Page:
For Free Press and Equal Rights: Republican Newspapers in the Reconstruction South

By Green, Michael S. | The Arkansas Historical Quarterly, Spring 2005 | Go to article overview
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For Free Press and Equal Rights: Republican Newspapers in the Reconstruction South


Green, Michael S., The Arkansas Historical Quarterly


For Free Press and Equal Rights: Republican Newspapers in the Reconstruction South. By Richard H. Abbott, edited by John W. Quist. (Athens: University of Georgia Press, 2004. Pp. x, 266. Preface, introduction, appendix, notes, index. $34.95.)

As the author of fine books on Senator and Vice-President Henry Wilson, the Republican party's dealings with the South, and the antislavery views of Boston businessmen, Richard H. Abbott contributed significantly to our understanding of the politics of the Civil War era. When he died in 2000, Abbott had completed a study of the Republican press in the South. His friend and colleague John W. Quist saw the book through to publication. The result, For Free Press and Equal Rights: Republican Newspapers in the Reconstruction South, is a work of first-rate scholarship that will benefit students of the postwar period and nineteenth-century politics and journalism.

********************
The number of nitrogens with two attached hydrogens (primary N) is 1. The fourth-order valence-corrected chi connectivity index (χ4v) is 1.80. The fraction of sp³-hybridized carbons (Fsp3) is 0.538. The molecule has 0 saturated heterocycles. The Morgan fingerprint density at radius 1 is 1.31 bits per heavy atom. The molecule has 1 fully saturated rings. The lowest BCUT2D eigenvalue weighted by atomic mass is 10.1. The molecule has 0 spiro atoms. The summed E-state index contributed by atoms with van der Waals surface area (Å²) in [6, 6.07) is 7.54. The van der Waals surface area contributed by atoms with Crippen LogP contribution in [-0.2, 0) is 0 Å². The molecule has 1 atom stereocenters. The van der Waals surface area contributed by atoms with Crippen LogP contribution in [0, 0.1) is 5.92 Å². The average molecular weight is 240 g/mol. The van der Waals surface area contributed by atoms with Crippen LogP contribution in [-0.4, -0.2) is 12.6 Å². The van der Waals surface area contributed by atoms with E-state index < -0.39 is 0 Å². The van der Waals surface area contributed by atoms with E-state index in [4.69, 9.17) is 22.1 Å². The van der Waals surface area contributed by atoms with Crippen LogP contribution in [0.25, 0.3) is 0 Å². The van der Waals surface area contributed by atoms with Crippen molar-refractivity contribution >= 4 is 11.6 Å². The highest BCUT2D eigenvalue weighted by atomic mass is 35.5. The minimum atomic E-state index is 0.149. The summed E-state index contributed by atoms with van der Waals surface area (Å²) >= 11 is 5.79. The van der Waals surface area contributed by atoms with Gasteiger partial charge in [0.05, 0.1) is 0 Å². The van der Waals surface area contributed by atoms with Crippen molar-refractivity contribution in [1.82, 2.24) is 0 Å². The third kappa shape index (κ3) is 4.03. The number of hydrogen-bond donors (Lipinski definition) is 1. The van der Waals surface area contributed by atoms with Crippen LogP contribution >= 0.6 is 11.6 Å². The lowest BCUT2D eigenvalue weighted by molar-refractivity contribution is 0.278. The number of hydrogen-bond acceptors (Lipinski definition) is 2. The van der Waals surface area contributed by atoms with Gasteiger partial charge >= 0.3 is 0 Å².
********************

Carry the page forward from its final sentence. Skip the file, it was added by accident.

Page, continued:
Abbott's study is highly significant in rescuing the South's Reconstruction-era Republican editors from their historical anonymity. Abbott also underscores the crucial role they played. "Southern editors figured more prominently than their northern counterparts in shaping public opinion. Newspapers constituted the only mass medium for the South, which lacked the North's increasingly common publishing houses, magazines, lyceums, libraries, and schools. For most Southerners, their local newspaper was the only source of information from the outside world," he writes (p. 2). But publishing a newspaper was only the beginning. As loyal Republicans in a region in which the party lacked a history, these editors had also to play a disproportionately large role in creating Republican organizations in the South.

They did so, but never easily and rarely without paying a price of some kind. The violence and injustice that southern whites directed at African Americans, carpetbaggers, and scalawags, also plagued newspapermen. Abbott's accounts of canings, whippings, and mob scenes illuminate what should have been obvious: that the Ku Klux Klan and its supporters intimidated not only would-be voters but also those who would serve as their voice.

Yet Abbott also demonstrates that, at times, the worst enemy facing the Republican party could be itself. Just as Republicans differed in the North over the means to the ends they sought, so did their counterparts in the South.

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